Research shows that people with gum disease are 25% more likely to have a heart attack. Bacteria originating from the gums to the veins and arteries cause plaque build up and arterial inflammation that can provoke jeopardous clotting. A 12-year study conducted by Harvard University researchers and 41,000 healthy men free of cardiovascular disease showed that those with periodontal disease had more clot related strokes.
Periodontal disease severely affects the control of blood sugars. The spread of bacteria through out the body through the blood stream stresses and confuses the body when trying to adjust sugars to the invasion. Antibiotic treatment has help diabetics control blood sugars while treating the infections caused by gum disease.
Breathing in oral bacteria caused by gum disease can cause lung infections. Bacteria that grow in the oral cavities can be breathed into the lungs to cause respiratory disease such as pneumonia.
By Yvonne Takhtalian, C.N.H.P, H.I
How Can Fat Be Essential?
By Garry Gamber
Did you know that some fats are essential to the body? Yes, there are some fats that our body cannot produce which means that we must get them from our food. Perhaps you've heard of omega-3 fatty acids and omega-6 fatty acids. These are both considered essential and must be supplied by the foods we eat.
What do they do? Well, the omega-3 fatty acid, for example is used for the production of healthy cell membranes and for the production of a class of hormones called prostaglandins. You know how aspirin and acetominophen are anti-inflammatories? So are the prostaglandins that our bodies produce from omega-3 fatty acids.
Now, we need the omega-3's and the omega-6's to be in the proper combination to be most effective to us. Empirical evidence shows that the proper ratio is about 4:1 between omega-6 and omega-3 fatty acids. What do you suppose our average diet gives us? About a 20:1 and up to a 40:1 ratio; not even close to the optimal ratio.
Why is the balance so out of whack? Well, our normal diets are rich in omega-6 fatty acids. We get them from meats, dairy products, and processed foods. We eat a lot of those foods on average. We get omega-3 fatty acids from certain vegetable oils such as flaxseed, canola, and soybean. And we get omega-3 fatty acids from cold-water fish such as mackerel, sardines, salmon, and tuna.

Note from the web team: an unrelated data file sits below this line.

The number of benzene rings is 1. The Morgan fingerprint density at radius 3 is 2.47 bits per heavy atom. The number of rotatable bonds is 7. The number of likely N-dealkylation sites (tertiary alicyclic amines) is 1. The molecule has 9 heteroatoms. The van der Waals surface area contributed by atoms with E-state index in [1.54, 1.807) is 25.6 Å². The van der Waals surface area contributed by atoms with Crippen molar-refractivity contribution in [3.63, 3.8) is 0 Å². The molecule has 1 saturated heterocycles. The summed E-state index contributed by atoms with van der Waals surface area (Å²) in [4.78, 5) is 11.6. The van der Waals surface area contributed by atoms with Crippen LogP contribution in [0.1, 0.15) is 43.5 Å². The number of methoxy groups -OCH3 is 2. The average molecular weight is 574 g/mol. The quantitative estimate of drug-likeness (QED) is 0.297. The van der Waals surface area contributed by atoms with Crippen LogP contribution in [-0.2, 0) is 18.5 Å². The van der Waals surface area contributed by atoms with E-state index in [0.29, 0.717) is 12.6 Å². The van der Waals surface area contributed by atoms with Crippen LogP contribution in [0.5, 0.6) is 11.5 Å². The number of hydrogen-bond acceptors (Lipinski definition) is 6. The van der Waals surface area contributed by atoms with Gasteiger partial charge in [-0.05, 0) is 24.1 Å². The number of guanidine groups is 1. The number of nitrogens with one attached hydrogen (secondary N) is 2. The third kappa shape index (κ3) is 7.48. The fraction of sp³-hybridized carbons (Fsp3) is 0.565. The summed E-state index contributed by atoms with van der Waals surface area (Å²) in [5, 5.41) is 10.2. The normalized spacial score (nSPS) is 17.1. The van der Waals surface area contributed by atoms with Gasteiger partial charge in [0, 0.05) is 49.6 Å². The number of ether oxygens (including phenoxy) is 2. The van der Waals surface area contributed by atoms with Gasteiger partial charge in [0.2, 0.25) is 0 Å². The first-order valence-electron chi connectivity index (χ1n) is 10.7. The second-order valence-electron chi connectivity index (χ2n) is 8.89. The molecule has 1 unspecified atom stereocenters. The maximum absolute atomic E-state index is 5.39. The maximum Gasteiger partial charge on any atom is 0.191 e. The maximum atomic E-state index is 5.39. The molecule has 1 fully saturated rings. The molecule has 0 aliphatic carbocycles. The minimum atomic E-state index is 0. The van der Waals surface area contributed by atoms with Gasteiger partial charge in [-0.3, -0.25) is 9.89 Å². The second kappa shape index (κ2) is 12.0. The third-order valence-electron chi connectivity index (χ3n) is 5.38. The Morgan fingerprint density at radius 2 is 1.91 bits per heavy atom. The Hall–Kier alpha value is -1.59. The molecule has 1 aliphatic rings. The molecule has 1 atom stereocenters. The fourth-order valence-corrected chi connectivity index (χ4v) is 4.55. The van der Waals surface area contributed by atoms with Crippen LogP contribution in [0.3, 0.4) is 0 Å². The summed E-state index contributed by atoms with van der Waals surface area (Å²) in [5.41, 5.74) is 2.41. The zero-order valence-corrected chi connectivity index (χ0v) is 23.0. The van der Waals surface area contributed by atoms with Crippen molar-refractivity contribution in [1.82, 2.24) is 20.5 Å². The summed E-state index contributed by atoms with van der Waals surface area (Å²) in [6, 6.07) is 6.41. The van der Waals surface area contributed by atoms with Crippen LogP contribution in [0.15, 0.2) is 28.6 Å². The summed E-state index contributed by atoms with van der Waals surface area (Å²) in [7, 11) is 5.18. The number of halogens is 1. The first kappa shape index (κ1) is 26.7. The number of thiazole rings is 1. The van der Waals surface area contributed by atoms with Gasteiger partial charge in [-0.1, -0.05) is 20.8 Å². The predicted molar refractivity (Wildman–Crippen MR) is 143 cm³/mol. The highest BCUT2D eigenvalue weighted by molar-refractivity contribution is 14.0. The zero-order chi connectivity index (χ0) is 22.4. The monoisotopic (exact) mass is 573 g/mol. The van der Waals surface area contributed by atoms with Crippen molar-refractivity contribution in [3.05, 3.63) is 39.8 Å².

Eat more fish! You've heard that said before, and now you know why.
Especially the salmon. It is especially rich in the beneficial omega-3 fatty acids. Salmon , or any of the other omega-3 rich fish (but what tastes better than good salmon?) should be consumed at least once a week.
In order to get the omega-6 vs. omega-3 ratio in order, decrease your consumption of the saturated fat from meats and dairy products and increase your consumption of fish such as salmon.
Do you know how else you will benefit from increased consumption of omega-3 fatty acids? Your cholesterol level will improve. You see, the essential omega-3 fatty acids have the ability to help decrease your total cholesterol and your LDL cholesterol level. The LDL cholesterol is the so-called bad cholesterol. So you will improve your cholesterol levels by adding a better balance of omega-3 fatty acids to your diet.
Not surprisingly, the omega-3 fatty acids can be heart healthy. Several diseases show improvement when patients increase their intake of these essential fats. Check out Dr. Ray Strand's important book for citings of clinical studies of omega-3. The book is titled, "What Your Doctor Doesn't Know About Nutritional Medicine May Be Killing You." It's a wonderful book and should be a standard reference volume in your nutrition library.
Eat well, take appropriate supplements, and stay healthy.
By Garry Gamber